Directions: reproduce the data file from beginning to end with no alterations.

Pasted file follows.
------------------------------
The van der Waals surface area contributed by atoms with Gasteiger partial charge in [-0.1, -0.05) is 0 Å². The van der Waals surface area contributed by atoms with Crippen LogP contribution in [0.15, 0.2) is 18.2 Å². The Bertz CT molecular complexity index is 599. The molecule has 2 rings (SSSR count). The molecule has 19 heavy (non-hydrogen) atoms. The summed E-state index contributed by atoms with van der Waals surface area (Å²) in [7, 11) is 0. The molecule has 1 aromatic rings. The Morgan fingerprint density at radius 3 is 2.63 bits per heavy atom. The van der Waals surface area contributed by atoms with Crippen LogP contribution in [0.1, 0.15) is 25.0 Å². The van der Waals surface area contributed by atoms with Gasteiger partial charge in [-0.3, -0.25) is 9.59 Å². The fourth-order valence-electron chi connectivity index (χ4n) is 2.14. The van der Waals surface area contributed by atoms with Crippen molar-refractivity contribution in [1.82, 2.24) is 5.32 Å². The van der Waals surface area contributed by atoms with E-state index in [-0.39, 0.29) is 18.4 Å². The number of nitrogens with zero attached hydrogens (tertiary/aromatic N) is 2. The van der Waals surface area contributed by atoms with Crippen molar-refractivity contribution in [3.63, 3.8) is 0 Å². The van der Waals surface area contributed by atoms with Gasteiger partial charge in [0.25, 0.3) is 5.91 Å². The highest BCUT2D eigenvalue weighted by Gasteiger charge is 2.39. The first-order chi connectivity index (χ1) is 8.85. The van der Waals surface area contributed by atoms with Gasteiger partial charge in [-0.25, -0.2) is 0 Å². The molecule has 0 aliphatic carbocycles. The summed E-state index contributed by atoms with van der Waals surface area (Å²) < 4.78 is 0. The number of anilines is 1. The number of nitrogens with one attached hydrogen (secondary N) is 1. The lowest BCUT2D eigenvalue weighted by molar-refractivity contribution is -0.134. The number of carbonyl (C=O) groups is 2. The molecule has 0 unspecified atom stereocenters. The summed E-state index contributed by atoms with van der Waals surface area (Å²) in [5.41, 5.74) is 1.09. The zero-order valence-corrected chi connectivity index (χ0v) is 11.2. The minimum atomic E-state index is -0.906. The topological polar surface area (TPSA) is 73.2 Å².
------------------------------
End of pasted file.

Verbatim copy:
The van der Waals surface area contributed by atoms with Gasteiger partial charge in [-0.1, -0.05) is 0 Å². The van der Waals surface area contributed by atoms with Crippen LogP contribution in [0.15, 0.2) is 18.2 Å². The Bertz CT molecular complexity index is 599. The molecule has 2 rings (SSSR count). The molecule has 19 heavy (non-hydrogen) atoms. The summed E-state index contributed by atoms with van der Waals surface area (Å²) in [7, 11) is 0. The molecule has 1 aromatic rings. The Morgan fingerprint density at radius 3 is 2.63 bits per heavy atom. The van der Waals surface area contributed by atoms with Crippen LogP contribution in [0.1, 0.15) is 25.0 Å². The van der Waals surface area contributed by atoms with Gasteiger partial charge in [-0.3, -0.25) is 9.59 Å². The fourth-order valence-electron chi connectivity index (χ4n) is 2.14. The van der Waals surface area contributed by atoms with Crippen molar-refractivity contribution in [1.82, 2.24) is 5.32 Å². The van der Waals surface area contributed by atoms with E-state index in [-0.39, 0.29) is 18.4 Å². The number of nitrogens with zero attached hydrogens (tertiary/aromatic N) is 2. The van der Waals surface area contributed by atoms with Crippen molar-refractivity contribution in [3.63, 3.8) is 0 Å². The van der Waals surface area contributed by atoms with Gasteiger partial charge in [0.25, 0.3) is 5.91 Å². The highest BCUT2D eigenvalue weighted by Gasteiger charge is 2.39. The first-order chi connectivity index (χ1) is 8.85. The van der Waals surface area contributed by atoms with Gasteiger partial charge in [-0.25, -0.2) is 0 Å². The molecule has 0 aliphatic carbocycles. The summed E-state index contributed by atoms with van der Waals surface area (Å²) < 4.78 is 0. The number of anilines is 1. The number of nitrogens with one attached hydrogen (secondary N) is 1. The lowest BCUT2D eigenvalue weighted by molar-refractivity contribution is -0.134. The number of carbonyl (C=O) groups is 2. The molecule has 0 unspecified atom stereocenters. The summed E-state index contributed by atoms with van der Waals surface area (Å²) in [5.41, 5.74) is 1.09. The zero-order valence-corrected chi connectivity index (χ0v) is 11.2. The minimum atomic E-state index is -0.906. The topological polar surface area (TPSA) is 73.2 Å².